The albatross chicks are mostly on their own now. There are a few parents still incubating the chicks, but most are out getting food to bring back. It has still been consistently windy, and I wish that I had pictures of the huge waves that have been pounding the reef from the northwest. The reef is about 4 miles away from the North Beach, so the photos of the 30-60 foot waves don't do them justice.
The volunteers have been organizing journal clubs lately. They choose a journal article to read and then have a discussion. The last article is interesting reading that you should be able to find online if you're interested. It was originally in The Auk journal in 1912. The article tells the story of the introduction of the canaries to Midway in the great prose of the early 1900's. The article is titled, "The introduction and acclimatization of the Yellow Canary on Midway Island", by William Alanson Bryan.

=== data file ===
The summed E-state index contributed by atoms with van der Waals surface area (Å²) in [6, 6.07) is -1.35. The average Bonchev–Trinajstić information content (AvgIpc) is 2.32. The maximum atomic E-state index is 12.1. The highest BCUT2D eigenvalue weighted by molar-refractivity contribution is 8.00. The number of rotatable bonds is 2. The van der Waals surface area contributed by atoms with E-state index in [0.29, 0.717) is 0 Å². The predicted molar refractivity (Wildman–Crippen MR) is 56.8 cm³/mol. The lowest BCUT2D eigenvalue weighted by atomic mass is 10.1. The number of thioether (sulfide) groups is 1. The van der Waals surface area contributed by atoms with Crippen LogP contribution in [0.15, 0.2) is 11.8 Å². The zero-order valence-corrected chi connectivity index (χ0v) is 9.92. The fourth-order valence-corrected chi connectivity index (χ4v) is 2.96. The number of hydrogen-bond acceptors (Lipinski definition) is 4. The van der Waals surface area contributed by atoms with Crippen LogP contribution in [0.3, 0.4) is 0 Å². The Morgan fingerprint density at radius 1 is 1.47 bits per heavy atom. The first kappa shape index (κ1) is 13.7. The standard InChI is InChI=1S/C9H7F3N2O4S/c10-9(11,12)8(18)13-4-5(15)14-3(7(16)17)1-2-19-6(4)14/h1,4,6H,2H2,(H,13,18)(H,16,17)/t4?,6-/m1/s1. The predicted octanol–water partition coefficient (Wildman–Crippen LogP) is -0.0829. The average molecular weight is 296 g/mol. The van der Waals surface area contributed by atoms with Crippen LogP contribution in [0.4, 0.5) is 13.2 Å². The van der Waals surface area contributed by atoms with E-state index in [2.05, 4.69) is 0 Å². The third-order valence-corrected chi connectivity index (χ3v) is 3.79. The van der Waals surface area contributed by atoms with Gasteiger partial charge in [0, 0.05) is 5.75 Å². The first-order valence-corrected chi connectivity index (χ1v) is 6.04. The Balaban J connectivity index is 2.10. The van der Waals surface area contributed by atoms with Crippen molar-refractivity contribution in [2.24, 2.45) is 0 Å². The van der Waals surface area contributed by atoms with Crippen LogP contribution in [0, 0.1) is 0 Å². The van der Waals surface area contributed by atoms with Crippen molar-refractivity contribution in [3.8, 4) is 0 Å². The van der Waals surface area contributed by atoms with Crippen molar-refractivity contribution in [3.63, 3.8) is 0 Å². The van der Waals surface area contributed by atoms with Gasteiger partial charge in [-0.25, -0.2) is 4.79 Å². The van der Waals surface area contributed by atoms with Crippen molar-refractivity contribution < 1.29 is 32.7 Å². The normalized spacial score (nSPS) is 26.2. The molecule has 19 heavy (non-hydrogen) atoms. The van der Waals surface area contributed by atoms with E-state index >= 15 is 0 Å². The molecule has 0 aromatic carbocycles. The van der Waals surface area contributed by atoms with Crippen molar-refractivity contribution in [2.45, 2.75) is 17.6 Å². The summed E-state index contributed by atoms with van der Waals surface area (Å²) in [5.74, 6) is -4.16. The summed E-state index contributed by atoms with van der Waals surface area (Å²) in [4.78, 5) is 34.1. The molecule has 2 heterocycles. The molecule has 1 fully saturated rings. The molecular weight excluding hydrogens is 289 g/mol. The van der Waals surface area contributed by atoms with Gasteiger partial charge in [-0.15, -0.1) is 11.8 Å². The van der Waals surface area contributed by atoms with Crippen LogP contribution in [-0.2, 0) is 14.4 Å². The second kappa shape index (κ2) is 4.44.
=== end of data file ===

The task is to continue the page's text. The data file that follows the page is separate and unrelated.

This canary is one of the descendants of the one original pair that was brought here in 1909 and 2 additional males that were brought in 1910.
A Laysan albatross chick waits in the parade field for its next meal. The parade field is less crowded with most of the parents out to sea.
Here's one of the more ironic items that washed up. It says "keep our beaches clean" and "Heal the Bay". At least we are reusing it and filling it back up.